International airlines policy

Let’s consider a second example. Treasury once argued that in calculating benefits from improved international airline services we should count as a cost the impact of more New Zealanders travelling abroad.

Of course, opening up the opportunities for cheaper international travel is of benefit to New Zealanders’ wellbeing—especially the chance to holiday in sunnier climates during winter! Why then did Treasury count these benefits as a cost? The reason is that it was concentrating on an economic aggregate (gross domestic product) and outward travel is an import that reduces GDP.

This was a classic example where concentration on an abstract economic aggregate was at odds with improving the wellbeing of ordinary people.

Monetary policy

It is well accepted by macro-economists that monetary policy can have no long-run impact in reducing unemployment. Indeed, tasking a central bank with reducing unemployment can lead in the longer term to higher unemployment—as occurred during the stagflation (high inflation and high unemployment) period of the 1970s and 1980s. Recognition of this outcome means that since the late 1970s no advanced country has introduced a full employment target for its central bank.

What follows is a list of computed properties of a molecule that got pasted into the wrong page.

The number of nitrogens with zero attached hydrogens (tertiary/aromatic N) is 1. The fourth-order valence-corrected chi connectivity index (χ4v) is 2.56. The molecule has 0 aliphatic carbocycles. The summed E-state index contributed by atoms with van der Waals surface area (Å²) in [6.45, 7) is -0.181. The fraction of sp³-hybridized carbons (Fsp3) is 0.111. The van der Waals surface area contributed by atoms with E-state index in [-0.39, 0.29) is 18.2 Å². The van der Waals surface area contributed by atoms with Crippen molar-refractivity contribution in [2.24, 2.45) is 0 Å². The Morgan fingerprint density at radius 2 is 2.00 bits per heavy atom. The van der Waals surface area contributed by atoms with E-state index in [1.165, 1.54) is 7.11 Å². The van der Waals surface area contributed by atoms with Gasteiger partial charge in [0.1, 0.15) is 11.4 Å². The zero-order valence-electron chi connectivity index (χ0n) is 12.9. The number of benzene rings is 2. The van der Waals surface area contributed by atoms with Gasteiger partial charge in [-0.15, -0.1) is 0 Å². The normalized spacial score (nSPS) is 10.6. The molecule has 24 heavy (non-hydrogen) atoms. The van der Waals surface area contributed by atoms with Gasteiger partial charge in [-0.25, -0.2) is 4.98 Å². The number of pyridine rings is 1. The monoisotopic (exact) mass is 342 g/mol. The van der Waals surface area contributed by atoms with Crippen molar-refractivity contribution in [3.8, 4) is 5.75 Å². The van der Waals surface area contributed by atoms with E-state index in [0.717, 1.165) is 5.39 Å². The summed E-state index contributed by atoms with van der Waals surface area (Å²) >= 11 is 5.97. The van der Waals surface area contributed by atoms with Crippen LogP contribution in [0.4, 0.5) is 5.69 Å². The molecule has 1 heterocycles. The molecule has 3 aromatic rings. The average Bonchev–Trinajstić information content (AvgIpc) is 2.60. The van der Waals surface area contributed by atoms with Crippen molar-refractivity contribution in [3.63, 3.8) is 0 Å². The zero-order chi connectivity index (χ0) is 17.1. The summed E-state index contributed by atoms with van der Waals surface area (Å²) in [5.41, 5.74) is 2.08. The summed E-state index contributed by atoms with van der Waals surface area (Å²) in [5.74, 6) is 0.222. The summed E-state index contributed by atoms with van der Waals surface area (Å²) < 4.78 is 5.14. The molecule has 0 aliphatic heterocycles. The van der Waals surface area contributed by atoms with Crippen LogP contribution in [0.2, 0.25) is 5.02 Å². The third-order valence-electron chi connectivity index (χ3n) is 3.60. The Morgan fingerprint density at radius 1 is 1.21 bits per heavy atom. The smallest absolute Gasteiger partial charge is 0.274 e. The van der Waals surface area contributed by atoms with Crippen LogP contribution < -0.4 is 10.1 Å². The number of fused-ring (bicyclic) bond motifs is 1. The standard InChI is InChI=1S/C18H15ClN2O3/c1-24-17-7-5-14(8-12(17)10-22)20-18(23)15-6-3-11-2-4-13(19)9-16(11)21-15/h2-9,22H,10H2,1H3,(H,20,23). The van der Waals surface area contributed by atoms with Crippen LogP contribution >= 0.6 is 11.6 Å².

Political parties often have short-term objectives (winning votes) that are not in keeping with the longer-term wellbeing of their citizens. The Labour Party’s intention to introduce a full employment target for the Reserve Bank is an example of such a short-term objective. If enacted, it would reduce the long-term wellbeing of New Zealanders by pushing up both the cost of living and—ironically—the unemployment rate, as a result of people losing faith in the integrity and consistency of the central bank.

By contrast, a longer-term wellbeing approach to public policy would highlight the importance of maintaining a consistent focus on keeping the cost of living under control (i.e. maintaining low inflation). This consistent focus has resulted in New Zealand maintaining both low inflation and one of the best employment records in the developed world.  

Wellbeing as a guide

There are a number of tools that can be used to assess the contribution of public policy to wellbeing. Wellbeing measures encompass both objective indicators (such as health and material living standards) and subjective wellbeing. The latter, based on measures of how people feel about their lives, have been shown repeatedly to have validity as measures of people’s wellbeing. Maintaining a dashboard of wellbeing indicators is favoured by many leading thinkers in the area, including Stiglitz and Sen.

As newly-appointed Chair of Wellbeing and Public Policy at Victoria University of Wellington, my goal will be to see these new, exciting approaches become more embedded in New Zealand public policy-making.